Honey Locust

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12 years 10 months ago #132654 by Davej
Honey Locust was created by Davej
Are there two different species of trees which are commonly identified as being \"Honey Locusts?\" I am familiar with the one that has the big nasty thorns but I've also seen images of trees which do not have obvious thorns which were identified as being \"Honey Locusts.\"

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12 years 10 months ago - 12 years 10 months ago #132655 by moss
Replied by moss on topic Re:Honey Locust
Davej wrote:

Are there two different species of trees which are commonly identified as being \"Honey Locusts?\" I am familiar with the one that has the big nasty thorns but I've also seen images of trees which do not have obvious thorns which were identified as being \"Honey Locusts.\"


When Honey Locust becomes very mature it stops making thorns or at least slows down in the thorn production. The Honey Locust that I frequently climb in my neighbors yard no longer produces thorns. It's a 92 ft. tree at peak maturity for the species. There are natural and bred varieties of Honey Locust that do not have thorns. These are often planted as street trees in urban settings.
-moss
Last edit: 12 years 10 months ago by moss.

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12 years 10 months ago #132663 by Davej
Replied by Davej on topic Re:Honey Locust
Well I knew it is true that Black Locusts seem to lose their thorns as they mature but it's more difficult to imagine with the hyper-thorn clusters on the Honey Locusts. My next-door neighbor has a thirty footer and he says birds don't even land in it.

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12 years 10 months ago #132666 by moss
Replied by moss on topic Re:Honey Locust
Davej wrote:

Well I knew it is true that Black Locusts seem to lose their thorns as they mature but it's more difficult to imagine with the hyper-thorn clusters on the Honey Locusts. My next-door neighbor has a thirty footer and he says birds don't even land in it.


Yep, things change as the tree grows old. Honey Locust grows fast, a 32 footer is a young tree, give it another 60 years.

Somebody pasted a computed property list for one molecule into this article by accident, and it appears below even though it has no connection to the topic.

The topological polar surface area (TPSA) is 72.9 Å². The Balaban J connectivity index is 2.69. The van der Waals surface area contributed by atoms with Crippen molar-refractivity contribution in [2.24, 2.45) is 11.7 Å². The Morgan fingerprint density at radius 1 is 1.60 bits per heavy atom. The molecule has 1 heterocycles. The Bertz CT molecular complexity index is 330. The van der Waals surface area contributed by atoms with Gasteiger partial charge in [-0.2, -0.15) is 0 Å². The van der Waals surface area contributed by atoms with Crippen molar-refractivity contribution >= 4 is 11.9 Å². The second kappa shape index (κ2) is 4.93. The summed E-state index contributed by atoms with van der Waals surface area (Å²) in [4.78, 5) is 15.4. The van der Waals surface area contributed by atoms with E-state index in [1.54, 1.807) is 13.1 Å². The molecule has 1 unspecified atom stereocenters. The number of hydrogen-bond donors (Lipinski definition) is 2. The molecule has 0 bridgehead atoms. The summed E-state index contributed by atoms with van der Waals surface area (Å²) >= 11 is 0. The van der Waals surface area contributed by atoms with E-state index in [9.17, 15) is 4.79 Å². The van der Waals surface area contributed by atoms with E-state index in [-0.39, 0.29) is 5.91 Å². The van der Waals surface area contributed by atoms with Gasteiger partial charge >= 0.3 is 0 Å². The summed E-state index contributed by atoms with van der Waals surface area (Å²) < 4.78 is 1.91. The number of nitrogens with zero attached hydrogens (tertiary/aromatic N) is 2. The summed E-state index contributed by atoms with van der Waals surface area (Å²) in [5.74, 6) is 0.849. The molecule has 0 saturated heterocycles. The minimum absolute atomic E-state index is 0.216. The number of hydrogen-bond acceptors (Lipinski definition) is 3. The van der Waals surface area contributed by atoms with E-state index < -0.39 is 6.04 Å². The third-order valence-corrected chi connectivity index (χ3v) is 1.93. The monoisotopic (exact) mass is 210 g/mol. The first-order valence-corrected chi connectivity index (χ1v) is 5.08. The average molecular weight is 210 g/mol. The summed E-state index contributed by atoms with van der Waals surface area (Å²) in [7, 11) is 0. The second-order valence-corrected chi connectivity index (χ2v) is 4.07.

-moss

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11 years 3 months ago #134639 by 2chops
Replied by 2chops on topic Re:Honey Locust
There's a cultivar called a Sunburst Locust that I'm pretty sure is derived from the Honey Locust. The Sunburst looks just like a Honey, but without the thorns. Also, the heartwood of a Sunburst Locust has a nice reddish color to it.

Ron.

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11 years 3 months ago #134642 by moss
Replied by moss on topic Re:Honey Locust
Yep the thornless honey locust cultivar has been planted quite a bit as a street tree in the greater Boston area. Can't say I like it as a street tree but then again the zelkova has also been pushed heavily in the urban landscape design world as the go-to elm replacement for street plantings. Horrible species for that use (crown is a co-dominant factory) and there's nothing elm-like about it except the leaf resembles elm leaf, the structure of the tree is nothing like elm.

My neighbor's 92' honey locust made one!!! thorn this year. twenty years ago it had plenty of thorns.

Honey locust thorns are left over defenses against massive herbivores that existed in North America before the ice ages. It may be that when a honey locust reaches mature size, plus 80' in a forest that the crown is well above the top grazing height of the largest possible ancient mammal herbivore so there's no need to invest energy in creating thorns.
-moss

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11 years 3 months ago #134643 by moss
Replied by moss on topic Re:Honey Locust
Davej wrote:

Well I knew it is true that Black Locusts seem to lose their thorns as they mature but it's more difficult to imagine with the hyper-thorn clusters on the Honey Locusts. My next-door neighbor has a thirty footer and he says birds don't even land in it.


As the trunk diameter grows the thorns are "squeezed off" or absorbed into the bark so it has to continue making new thorns to keep up. So if the tree stops making thorns it will eventually be thornless.

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